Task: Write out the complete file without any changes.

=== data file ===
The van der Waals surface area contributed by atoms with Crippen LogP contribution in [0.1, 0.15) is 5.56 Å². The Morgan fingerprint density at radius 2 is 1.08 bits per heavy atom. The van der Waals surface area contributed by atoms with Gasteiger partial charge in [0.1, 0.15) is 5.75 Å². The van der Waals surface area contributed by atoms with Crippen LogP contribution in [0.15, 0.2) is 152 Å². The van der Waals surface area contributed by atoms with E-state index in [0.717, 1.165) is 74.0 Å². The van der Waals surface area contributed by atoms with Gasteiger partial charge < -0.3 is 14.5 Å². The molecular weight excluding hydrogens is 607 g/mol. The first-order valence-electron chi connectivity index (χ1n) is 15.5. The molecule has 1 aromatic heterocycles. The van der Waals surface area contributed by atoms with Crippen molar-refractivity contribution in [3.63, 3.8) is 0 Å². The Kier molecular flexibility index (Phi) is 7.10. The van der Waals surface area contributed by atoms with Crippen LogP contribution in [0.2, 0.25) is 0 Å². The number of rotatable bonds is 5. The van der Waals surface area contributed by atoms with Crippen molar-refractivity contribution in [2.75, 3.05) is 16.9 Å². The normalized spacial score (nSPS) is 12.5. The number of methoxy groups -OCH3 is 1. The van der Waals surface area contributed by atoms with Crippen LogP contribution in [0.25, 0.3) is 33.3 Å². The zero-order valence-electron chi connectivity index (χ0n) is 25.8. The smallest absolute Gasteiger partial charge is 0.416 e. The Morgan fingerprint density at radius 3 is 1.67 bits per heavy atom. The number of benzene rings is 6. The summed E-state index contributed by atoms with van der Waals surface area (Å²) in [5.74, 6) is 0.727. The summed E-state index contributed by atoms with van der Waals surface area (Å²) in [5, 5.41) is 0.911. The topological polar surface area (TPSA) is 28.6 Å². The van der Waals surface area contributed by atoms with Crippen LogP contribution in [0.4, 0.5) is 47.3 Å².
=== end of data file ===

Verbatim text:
The van der Waals surface area contributed by atoms with Crippen LogP contribution in [0.1, 0.15) is 5.56 Å². The Morgan fingerprint density at radius 2 is 1.08 bits per heavy atom. The van der Waals surface area contributed by atoms with Gasteiger partial charge in [0.1, 0.15) is 5.75 Å². The van der Waals surface area contributed by atoms with Crippen LogP contribution in [0.15, 0.2) is 152 Å². The van der Waals surface area contributed by atoms with E-state index in [0.717, 1.165) is 74.0 Å². The van der Waals surface area contributed by atoms with Gasteiger partial charge < -0.3 is 14.5 Å². The molecular weight excluding hydrogens is 607 g/mol. The first-order valence-electron chi connectivity index (χ1n) is 15.5. The molecule has 1 aromatic heterocycles. The van der Waals surface area contributed by atoms with Crippen molar-refractivity contribution in [3.63, 3.8) is 0 Å². The Kier molecular flexibility index (Phi) is 7.10. The van der Waals surface area contributed by atoms with Crippen LogP contribution in [0.2, 0.25) is 0 Å². The number of rotatable bonds is 5. The van der Waals surface area contributed by atoms with Crippen molar-refractivity contribution in [2.75, 3.05) is 16.9 Å². The normalized spacial score (nSPS) is 12.5. The number of methoxy groups -OCH3 is 1. The van der Waals surface area contributed by atoms with Crippen LogP contribution in [0.25, 0.3) is 33.3 Å². The zero-order valence-electron chi connectivity index (χ0n) is 25.8. The smallest absolute Gasteiger partial charge is 0.416 e. The Morgan fingerprint density at radius 3 is 1.67 bits per heavy atom. The number of benzene rings is 6. The summed E-state index contributed by atoms with van der Waals surface area (Å²) in [5.74, 6) is 0.727. The summed E-state index contributed by atoms with van der Waals surface area (Å²) in [5, 5.41) is 0.911. The topological polar surface area (TPSA) is 28.6 Å². The van der Waals surface area contributed by atoms with Crippen LogP contribution in [0.4, 0.5) is 47.3 Å².